1st Edition

Global Urbanism Knowledge, Power and the City

Edited By Michele Lancione, Colin McFarlane Copyright 2021
    370 Pages 31 B/W Illustrations
    by Routledge

    370 Pages 31 B/W Illustrations
    by Routledge

    Global Urbanism is an experimental examination of how urban scholars and activists make sense of, and act upon, the foundational relationship between the ‘global’ and the ‘urban’.

    What does it mean to say that we live in a global-urban moment, and what are its implications? Refusing all-encompassing answers, the book grounds this question, exploring the plurality of understandings, definitions, and ways of researching global urbanism through the lenses of varied contributors from different parts of the world. The contributors explore what global urbanism means to them, in their context, from the ground and the struggles upon which they are working and living. The book argues for an incremental, fragile and in-the-making emancipatory urban thinking. The contributions provide the resources to help make sense of what global urbanism is in its varieties, what’s at stake in it, how to research it, and what needs to change for more progressive urban futures. It provides a heterodox set of approaches and theorisations to probe and provoke rather than aiming to draw a line under a complex, changing and profoundly contested set of global-urban processes.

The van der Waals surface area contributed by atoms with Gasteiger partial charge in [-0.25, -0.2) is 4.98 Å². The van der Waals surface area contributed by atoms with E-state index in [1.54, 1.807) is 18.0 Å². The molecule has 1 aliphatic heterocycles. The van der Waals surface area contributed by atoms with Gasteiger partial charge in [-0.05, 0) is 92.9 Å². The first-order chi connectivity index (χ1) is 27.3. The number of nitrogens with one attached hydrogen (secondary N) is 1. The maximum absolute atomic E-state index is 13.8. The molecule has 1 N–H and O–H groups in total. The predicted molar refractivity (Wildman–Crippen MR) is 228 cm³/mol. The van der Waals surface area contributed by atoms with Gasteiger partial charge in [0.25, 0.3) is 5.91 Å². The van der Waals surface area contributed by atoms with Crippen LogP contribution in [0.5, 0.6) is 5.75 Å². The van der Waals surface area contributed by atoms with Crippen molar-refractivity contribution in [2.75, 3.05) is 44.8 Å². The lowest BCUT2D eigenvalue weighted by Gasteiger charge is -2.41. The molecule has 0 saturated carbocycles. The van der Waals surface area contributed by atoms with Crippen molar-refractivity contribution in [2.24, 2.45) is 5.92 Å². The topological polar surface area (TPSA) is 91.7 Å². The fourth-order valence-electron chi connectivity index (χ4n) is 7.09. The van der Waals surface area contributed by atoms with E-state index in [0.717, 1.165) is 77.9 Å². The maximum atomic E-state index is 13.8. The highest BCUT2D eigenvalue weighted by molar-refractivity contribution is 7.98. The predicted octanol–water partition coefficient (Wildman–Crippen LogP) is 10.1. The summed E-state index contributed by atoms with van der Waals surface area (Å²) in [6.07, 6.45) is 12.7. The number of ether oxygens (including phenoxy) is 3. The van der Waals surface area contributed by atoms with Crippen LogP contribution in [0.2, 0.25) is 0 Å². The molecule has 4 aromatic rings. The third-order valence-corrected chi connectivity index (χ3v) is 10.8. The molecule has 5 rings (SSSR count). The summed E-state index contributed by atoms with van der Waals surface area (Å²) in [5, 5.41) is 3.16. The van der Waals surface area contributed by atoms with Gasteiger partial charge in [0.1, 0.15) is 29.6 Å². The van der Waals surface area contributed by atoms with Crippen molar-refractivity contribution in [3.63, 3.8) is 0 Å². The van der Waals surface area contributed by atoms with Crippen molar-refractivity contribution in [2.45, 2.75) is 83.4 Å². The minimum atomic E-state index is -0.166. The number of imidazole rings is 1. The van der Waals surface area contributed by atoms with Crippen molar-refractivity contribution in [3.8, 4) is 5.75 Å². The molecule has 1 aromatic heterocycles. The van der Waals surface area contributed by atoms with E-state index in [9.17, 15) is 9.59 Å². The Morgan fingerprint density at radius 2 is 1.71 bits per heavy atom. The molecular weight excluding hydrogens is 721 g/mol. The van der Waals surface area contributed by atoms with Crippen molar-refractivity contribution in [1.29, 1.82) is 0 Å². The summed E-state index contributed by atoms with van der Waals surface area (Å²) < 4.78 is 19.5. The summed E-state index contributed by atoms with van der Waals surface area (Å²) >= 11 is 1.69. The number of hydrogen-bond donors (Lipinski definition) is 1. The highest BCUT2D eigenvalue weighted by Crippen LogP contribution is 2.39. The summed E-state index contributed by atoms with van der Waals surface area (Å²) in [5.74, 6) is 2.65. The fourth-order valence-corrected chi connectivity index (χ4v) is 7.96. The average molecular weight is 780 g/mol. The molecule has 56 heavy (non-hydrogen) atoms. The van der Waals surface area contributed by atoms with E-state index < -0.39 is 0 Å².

Global Urbanism is primarily intended for scholars and graduate students in geography, sociology, planning, anthropology and the field of urban studies, for whom it will provide an invaluable and up-to-date guide to current thinking across the range of disciplines and practices which converge in the study of urbanism.

    Chapter 36 of this book is freely available as a downloadable Open Access PDF under a Creative Commons Attribution 4.0 license available at http://www.taylorfrancis.com/books/e/9780429259593

    1. Introduction

    1. Navigating the global-urban - Lancione and McFarlane

    2. Rethinking global urbanisms

    2. Thinking urban grammars: An interview with Ash Amin

    3. Decentering global urbanism: An interview with Ananya Roy

    4. Hinterlands of the Capitalocene

    Neil Brenner and Nikos Katsikis

    5. Making space for queer desire in global urbanism

    Gavin Brown and Dhiren Borisa

    6. Seeing like an Italian city: questioning global urbanism from an “in-between space” in Turin

    Francesca Governa

    7. Theorising from where? Reflections on De-centring Global (Southern) Urbanism

    Hyun Bang Shin

    8. Globalizing Postsocialist Urbanism

    Liviu Chelcea, Slavomíra Ferenčuhová and Gruia Bădescu

    9. Beyond the Noosphere? Northern England’s ‘Left Behind’ Urbanism

    John Flint and Ryan Powell

    10. Footnote urbanism: the missing East in (not so) global urbanism

    Martin Müller

    11. Comparative urbanism and global urban studies: theorising the urban 

    Jennifer Robinson

    3. Everyday global urbanisms

    12. Global Urbanism Inside/Out: Thinking Through Jakarta

    Helga Leitner and Eric Sheppard

    13. Tiwa’s morning

    Grace Adeniyi-Ogunyankin and Linda Peake

    14. “Out there, over the hills, on the other side of the tracks”: a horizon of the global urban 

    AbdouMaliq Simone

    15. Constructing the Southeast Asian Ascent: Global Vertical Urbanisms of Brick and Sand

    William Jamieson, Katherine Brickell, Nithya Natarajan and Laurie Parsons

    16. Nairobi City, Streets and Stories: Young lives stay in place while going global through digital stages

    Tatiana Thieme

    17. Rethinking global urbanism from a ‘fripe’ marketplace in Tunis

    Katharina Grüneisl

    18. Liminal spaces and resistance in Mexico City: towards an everyday global urbanism

    Alicia Lindón

    19. Death and the City. Necrological Notes from Kinshasa

    Filip De Boeck